The lemon tree (Citrus Limonum) is a shrub belonging to the family of Rutaceae, which is well-adapted to the temperate climate of the Mediterranean basin. The tree is very sensitive to cold; it can be grown in the garden, preferably sheltered from the wind and with good exposure to sunlight. The plant tolerates high summer temperatures well, provided it is frequently and abundantly watered. Manuring in spring and autumn increases its productivity.
Those not lucky enough to have a garden can buy it in a pot and place it on a sunny balcony. Potted lemon trees do not grow very big but they can bear fruit all year round if they are well cared for. In winter, care should be taken to bring them inside, or protect them with a protective winter sheet if the temperature falls below 12°c.
The fruit is roughly oval in shape, with a skin which is more or less thick depending on the variety. When ripe it takes on a bright yellow colour; the skin contains a large quantity of essential oil and aromatic alcohols in its oil-producing glands.
Lemon essence is extracted from the bark and used in perfumery, as well as in the production of soap and cleaning products.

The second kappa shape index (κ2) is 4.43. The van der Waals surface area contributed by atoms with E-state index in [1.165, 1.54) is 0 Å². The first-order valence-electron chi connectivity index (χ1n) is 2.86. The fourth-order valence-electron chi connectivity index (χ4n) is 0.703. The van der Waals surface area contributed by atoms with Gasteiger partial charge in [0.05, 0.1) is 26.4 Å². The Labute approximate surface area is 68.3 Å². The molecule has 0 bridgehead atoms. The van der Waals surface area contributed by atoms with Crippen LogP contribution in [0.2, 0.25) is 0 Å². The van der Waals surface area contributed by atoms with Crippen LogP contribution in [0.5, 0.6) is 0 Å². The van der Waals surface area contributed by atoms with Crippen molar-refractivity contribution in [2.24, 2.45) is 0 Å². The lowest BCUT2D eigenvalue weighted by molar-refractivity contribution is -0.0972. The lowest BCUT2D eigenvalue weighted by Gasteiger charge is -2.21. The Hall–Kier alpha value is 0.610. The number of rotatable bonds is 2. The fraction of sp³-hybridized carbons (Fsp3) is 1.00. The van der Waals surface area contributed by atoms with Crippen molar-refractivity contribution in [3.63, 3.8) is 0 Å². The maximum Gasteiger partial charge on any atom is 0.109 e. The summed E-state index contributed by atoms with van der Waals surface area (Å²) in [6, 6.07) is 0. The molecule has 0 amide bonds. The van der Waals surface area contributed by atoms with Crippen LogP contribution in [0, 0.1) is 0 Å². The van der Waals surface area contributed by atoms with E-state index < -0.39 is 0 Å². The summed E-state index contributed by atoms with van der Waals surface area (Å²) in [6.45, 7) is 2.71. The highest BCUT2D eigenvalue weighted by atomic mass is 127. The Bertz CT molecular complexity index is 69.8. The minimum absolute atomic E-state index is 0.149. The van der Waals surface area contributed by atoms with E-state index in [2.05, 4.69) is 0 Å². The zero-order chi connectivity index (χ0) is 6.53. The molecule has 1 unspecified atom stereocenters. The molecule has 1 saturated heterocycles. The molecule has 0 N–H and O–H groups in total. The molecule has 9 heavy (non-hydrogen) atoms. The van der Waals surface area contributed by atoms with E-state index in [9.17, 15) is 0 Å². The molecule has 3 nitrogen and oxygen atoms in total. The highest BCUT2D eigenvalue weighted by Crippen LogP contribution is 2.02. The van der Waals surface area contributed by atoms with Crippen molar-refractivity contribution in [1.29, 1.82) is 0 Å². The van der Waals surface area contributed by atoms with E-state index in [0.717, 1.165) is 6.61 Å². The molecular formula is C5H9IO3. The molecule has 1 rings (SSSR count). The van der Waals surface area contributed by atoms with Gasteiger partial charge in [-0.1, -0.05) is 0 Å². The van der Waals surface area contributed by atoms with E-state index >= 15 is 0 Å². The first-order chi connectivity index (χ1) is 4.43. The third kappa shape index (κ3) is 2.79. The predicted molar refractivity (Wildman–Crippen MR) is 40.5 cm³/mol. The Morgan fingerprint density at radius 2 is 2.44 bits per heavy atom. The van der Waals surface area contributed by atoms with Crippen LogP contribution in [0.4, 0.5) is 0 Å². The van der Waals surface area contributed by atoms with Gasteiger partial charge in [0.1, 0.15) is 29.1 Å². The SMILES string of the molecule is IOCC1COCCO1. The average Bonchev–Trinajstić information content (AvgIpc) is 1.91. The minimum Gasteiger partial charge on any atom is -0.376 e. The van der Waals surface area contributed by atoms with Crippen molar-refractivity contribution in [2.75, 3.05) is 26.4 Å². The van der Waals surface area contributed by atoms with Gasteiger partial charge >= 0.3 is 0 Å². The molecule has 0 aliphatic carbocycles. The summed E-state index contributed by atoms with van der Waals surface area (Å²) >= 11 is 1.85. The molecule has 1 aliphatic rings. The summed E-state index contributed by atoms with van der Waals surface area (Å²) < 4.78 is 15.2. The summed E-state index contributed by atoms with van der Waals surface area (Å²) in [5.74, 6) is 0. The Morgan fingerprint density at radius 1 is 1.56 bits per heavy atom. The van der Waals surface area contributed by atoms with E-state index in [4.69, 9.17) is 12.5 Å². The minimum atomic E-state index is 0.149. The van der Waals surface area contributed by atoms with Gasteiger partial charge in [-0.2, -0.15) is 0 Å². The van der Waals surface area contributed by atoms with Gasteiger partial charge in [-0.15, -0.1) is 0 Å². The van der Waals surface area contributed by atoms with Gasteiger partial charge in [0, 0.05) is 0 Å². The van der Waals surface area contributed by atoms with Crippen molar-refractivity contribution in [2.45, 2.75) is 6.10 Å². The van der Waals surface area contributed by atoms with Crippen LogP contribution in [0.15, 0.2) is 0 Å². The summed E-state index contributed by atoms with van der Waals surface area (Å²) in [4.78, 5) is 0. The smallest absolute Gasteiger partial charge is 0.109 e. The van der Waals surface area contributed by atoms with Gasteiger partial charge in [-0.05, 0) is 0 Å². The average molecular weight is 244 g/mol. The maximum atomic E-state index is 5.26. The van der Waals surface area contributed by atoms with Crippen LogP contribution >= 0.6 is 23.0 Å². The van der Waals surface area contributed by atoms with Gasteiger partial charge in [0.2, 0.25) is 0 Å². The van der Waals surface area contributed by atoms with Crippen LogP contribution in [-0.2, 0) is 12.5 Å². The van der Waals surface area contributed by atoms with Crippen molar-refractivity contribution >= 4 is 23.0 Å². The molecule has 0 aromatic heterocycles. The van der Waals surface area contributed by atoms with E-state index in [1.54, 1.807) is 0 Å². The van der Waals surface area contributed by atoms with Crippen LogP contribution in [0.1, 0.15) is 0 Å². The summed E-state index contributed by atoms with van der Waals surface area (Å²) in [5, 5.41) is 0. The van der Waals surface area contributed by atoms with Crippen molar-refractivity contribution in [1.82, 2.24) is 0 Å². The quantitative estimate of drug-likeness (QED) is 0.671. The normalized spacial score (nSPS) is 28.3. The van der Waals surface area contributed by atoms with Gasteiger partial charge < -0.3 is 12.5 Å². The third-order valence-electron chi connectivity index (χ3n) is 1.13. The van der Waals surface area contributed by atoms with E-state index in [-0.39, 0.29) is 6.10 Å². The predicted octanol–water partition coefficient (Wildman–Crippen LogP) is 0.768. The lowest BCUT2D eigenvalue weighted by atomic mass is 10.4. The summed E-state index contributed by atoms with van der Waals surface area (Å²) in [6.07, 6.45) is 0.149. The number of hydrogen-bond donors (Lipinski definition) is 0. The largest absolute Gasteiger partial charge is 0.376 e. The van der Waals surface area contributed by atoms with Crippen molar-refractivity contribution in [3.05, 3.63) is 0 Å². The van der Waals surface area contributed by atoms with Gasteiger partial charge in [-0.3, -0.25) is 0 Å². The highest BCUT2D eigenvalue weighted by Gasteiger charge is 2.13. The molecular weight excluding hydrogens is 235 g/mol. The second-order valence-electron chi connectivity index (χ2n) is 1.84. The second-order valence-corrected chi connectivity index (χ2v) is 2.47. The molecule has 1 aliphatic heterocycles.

In an average fruit, 30% of its weight is made up of juice. Its constituents include citric acid, malic acid, calcium and potassium citrate, mineral salts, mineral nutrients such as iron, phosphorus, magnesium, copper, large quantities of vitamin B1, B2, B3, carotene, vitamin A, vitamin C (up to 50mg/100g of juice), and vitamin P.
Having a lemon tree at home is a real joy and a significant source of basic materials for making homemade products, from cooking to cleaning products, as well as beauty treatments, as you will discover in this book.
In the Menton area (French Riviera), several varieties of lemon tree are cultivated by citrus farmers: the Santa Theresa, the Villafranca and the Eureka, among others.
A PGI label (Protected Geographical Indication) is under consideration, to distinguish this fruit which is particularly rich in acids and essences.